As a consequence of approximating discrete media by a continuum, Maxwells field equations do not directly relate to the single scattering event of each electron in the medium. For examp le, Snells law of refraction and Fresnels" coefficients of reflection and transmission at the interface between two unbounded media have never been formally derived from the single scattering of each electron. For the same reason, physical phenomena, such as Brillouin and Raman scattering, which are associated with pertubations or changes in the quantum states of the scattering centers, are also not directly related to Maxwells equations.

Furthermore, Maxwells equations are grossly inaccurate whenever the previously stated conditions for approximating a discrete medium by a continuum cannot be satisfied. For example, Maxwells equations are inadequate for x-rays incident at an arbitrary angle of incidence, for electromagnetic radiation incident at near-zero grazing angles of incidence, and for wave propagation in metals. In these cases, the wavefront phase difference between lattice planes or scattering centers is appreciable. Maxwells equations can also be grossly inaccurate in the treatment of ultra-thin films and of inhomogeneties in a medium particularly if the number of scattering centers near interfaces is comparable to the total number of scattering centers in the medium.

Therefore, the present state-of-the-art of electromagnetic theory contains several anomalies caused directly by the use of Maxwells field equations which are based on the assumption of continuous media. The purpose of this paper is to remove these anomalies by the use of a more exact,'unified theory based on the assumption of discrete media. The unified aspect of this paper is achieved by determining the interference of the waves scattered by each electron in the medium. In essence, the contribution of this paper is the successful application of Darwins difference equations to the entire electromagnetic spectrum by suitable modification of the single-scattering coefficients of the equations. For the most part, the theory is not restricted to crystals of long-range order with equal spacing between lattice planes but is also applicable to media consisting of amorphous solids, liquids, gases, and plasma.

In particular, this paper demonstrates that the wave phase velocity in discrete media is not equal to (5)0" but instead is a periodic function of the singlescattering coefficients. It is shown that the present form of Snell's law of refraction and Fresnels coefficients of reflection and transmission are a special case of a more exact general formulation. It is shown that the critical angle for total reflection and Brewsters angle for zero reflection are characteristic of only one of several total reflection and total transmission bands in semiunbounded, discretemedia. A theory for bounded, discrete media is developed. The results for discrete media are shown to reduce to those for continuous media as the spacingbetween scattering centers (or lattice planes) approaches zero.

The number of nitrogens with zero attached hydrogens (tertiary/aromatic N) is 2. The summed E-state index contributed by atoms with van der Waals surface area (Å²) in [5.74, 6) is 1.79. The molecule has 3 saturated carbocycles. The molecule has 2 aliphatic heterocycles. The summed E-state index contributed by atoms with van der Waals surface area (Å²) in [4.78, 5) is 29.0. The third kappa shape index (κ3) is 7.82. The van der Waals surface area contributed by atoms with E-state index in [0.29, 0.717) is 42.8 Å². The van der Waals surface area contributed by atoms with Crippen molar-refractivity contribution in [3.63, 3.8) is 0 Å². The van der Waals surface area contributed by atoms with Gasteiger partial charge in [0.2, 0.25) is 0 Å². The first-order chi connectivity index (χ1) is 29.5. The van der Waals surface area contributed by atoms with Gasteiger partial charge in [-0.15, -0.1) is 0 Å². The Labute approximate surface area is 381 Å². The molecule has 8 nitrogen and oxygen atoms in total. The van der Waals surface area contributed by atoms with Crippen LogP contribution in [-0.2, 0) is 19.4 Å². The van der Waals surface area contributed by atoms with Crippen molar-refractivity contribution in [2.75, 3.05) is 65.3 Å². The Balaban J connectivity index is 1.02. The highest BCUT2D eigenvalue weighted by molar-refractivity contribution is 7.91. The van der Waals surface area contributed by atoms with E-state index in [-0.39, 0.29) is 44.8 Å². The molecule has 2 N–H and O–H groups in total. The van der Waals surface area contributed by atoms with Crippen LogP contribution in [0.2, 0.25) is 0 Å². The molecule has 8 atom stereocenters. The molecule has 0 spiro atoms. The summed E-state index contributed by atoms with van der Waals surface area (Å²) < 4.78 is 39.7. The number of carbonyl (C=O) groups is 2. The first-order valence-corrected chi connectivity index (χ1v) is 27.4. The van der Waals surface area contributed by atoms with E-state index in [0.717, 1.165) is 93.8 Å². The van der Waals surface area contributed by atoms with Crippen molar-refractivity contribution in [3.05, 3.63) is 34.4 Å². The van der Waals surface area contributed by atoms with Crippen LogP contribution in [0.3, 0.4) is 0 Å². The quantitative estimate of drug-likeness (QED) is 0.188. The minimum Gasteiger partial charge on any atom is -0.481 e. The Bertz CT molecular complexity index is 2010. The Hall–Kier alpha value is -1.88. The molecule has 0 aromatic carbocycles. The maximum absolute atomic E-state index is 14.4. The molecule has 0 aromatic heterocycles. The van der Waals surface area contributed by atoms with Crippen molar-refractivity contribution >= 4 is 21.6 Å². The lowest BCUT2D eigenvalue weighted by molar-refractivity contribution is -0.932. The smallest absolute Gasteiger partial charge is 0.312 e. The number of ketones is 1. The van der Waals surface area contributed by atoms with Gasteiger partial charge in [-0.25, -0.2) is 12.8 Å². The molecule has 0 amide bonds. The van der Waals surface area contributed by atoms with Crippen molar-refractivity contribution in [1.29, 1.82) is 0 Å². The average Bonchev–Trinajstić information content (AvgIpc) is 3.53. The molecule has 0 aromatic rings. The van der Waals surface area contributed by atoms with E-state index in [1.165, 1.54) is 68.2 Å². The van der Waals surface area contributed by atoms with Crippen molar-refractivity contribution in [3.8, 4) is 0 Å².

The mathematics of discrete media differs significantly from that of continuous media. In continuous media, continuous fields are defined at all points of space and are governed by differential field equations. In discrete media, electric and magnetic fields are defined only at points devoid of interacting matter such as in free space or in the space between lattice planes. In discrete media, waves are treated as though they propagate in free space except for scattering by interacting particles. The propagation of waves in discrete media is governed by difference equations.

The difference equations and single-scattering coefficients, which are developed in this paper, can be applied to any wave in much the same manner as the wave equation for continuous media. However, unlike the theory for continuous media, the theory for discrete media is directly related to the physical phenomena as sociated with the single-scattering event of each particle in the medium. Furthermore, the difference equations leading to the wave equation for discrete media are self-consistent in the sense that the parameter being determined (e.g. the electric field intensity) interacts with itself rather than with another parameter (e. g. the magnetic field intensity). Because of these unique features, the theory of this paper is also expected to provide some unifying aspects to problems concerning elastic waves, wave mechanical De Broglie waves, radiative transfer, and transport phenomena. 2.0 BOUNDARY CONDITIONS AND EQUATION Qualitative Theory 7 For waves incident on a semi-unbounded continuous medium (see FIG. 2b), the boundary conditions consist of equating the phases of the incident, reflected, and transmitted waves at the interface (contains Snell's laws of reflection and refraction) and of equating the sum of the amplitudes for the tangential components of the incident and reflected waves at the interface to the amplitude of the tangential component of the transmitted wave (results in Fresnels coefficients of reflection and transmission). However, there are two other boundary conditions which are usually not stated but are always assumed for continuous media. It is assumed that the scattering of waves within the medium is totally constructive for any direction, wavelength, and polarization of the incident'radiation. It is also assumed that if one can define or calculate a permeability and permittivity for a medium which extends to all of-space, then the same values (or even the concept) of permeability and permittivity are valid for a bounded medium. In a continuous medium, both of these assump- THE WAVE tions are correct. The phase difference, between scattering centers in a continuous medium, is zero. The environment at a point near an interface is identical to the environment at a point inthe interior of a continuous medium.